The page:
If you are strategic or lucky enough to time your arrival at the Whitney’s west-facing gallery to sunset, you will see Laura Owens’s paintings catch fire. The works in this room are from the artist’s luminescent Day-Glo Pavement Karaoke series (2012). They’ve been reproduced numerous times, on magazine covers and in catalogues, where they tend to register as coy archetypes of the self-reflexive turn in painting during the 1990s and early 2000s, in which the canvases themselves seem to ponder their reason for existence, as well as frontrunners of the increasing use of image-editing software by painters. In person, however, the works engulf and embrace without a flicker of reflexive distance. These five untitled 2.7-by-2m canvases invite you in, to observe how their scintillating graphic forms are built up from layer upon layer of flat screenprinted and painted shapes; how several of the matrices that course their massive frames are made from swaths of pasted gingham. Sitting with the paintings at twilight, I was reminded of looking at Dan Flavin’s glowing neon sculptures at a similar hour at Dia Beacon. Yet Owens’s virtuosic works display an altogether different alchemy: they are testaments to the transformational potential of paint.
The Pavement Karaoke series marks Owens’s euphoric reembrace of abstraction at the start of this past decade. The works are positioned immediately following a windowless room devoted, salon-style, to 23 figurative works, which the artist made between 2003 and 2011 and whose subjects are rendered via loose paintwork that’s alternately reminiscent of Elizabeth Peyton and faux-naïve painter Austė. If this formal shift between the contents of one gallery and the next at first feels abrupt, it’s helpful to remember that Owens has been pursuing a line of inquiry into images – how we look at them and the diverse effects of various representational and abstract strategies – for nearly 30 years. While the earliest paintings in this show, made during the mid-1990s, reveal a self-conscious desire to imbue her work with ‘content’ – ‘This is a painting about paintings in a room!’ one imagines Untitled (1997), an interior featuring miniature reproductions of nearby Owens paintings, exclaiming – by the end of the last decade we find the artist tackling her increasingly ambitious compositions with a reserve matching her ample wit.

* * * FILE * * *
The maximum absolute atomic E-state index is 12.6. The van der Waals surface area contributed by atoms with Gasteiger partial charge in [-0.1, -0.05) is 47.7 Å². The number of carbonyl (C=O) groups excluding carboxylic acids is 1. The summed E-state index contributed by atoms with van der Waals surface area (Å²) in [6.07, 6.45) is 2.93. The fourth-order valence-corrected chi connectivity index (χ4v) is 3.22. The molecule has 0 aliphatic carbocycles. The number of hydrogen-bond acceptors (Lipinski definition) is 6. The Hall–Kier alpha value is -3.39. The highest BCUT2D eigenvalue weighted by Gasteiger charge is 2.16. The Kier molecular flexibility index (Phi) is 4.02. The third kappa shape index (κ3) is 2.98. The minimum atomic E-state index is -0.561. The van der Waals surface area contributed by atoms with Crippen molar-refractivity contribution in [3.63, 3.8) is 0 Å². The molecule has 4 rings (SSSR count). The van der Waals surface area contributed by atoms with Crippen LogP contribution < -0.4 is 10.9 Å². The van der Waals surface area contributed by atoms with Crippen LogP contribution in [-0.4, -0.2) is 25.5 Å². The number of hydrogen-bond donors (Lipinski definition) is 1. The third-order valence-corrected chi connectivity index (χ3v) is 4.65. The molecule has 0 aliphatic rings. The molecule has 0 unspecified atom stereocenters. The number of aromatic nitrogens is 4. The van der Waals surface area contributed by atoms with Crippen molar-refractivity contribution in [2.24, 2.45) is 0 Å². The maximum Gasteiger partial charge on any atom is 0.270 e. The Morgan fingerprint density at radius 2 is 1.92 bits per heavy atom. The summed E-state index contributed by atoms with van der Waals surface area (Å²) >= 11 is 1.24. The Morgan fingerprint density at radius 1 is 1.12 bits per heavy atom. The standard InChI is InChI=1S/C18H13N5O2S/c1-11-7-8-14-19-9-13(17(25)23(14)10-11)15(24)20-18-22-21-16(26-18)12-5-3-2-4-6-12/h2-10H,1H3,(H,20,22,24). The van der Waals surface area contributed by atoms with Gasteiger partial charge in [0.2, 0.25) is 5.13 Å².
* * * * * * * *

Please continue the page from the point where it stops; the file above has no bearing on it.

One of Owens’s savviest formal innovations is her subversion of the ‘build up’ – wherein a composition is initiated via a rudimentary underpainting and accrues detail and complexity as it’s worked up. Instead, her works from the early 2000s onwards are presented on complex grounds with layers that intersect in elaborate choreographies, only to be overlaid with increasingly crude interventions, including the application of gobs of paint and pumice (culminating, in Untitled, 2013, and Untitled, 2014, with the addition of actual bicycle wheels). But this is one invention among many. Indeed, the generosity of these paintings stems from the rigour with which they address the many possibilities of paint itself, without hiding from the viewer the effort behind all this exploration. If the earlier works perhaps protest too much, these masterful, raucous final canvases appear blithely unbothered by the question of the medium’s relevance as they show us, supremely convincingly, the astonishing things paint can do.
Laura Owens, Whitney Museum of American Art, New York, 10 November – 4 February
From the January & February 2018 issue of ArtReview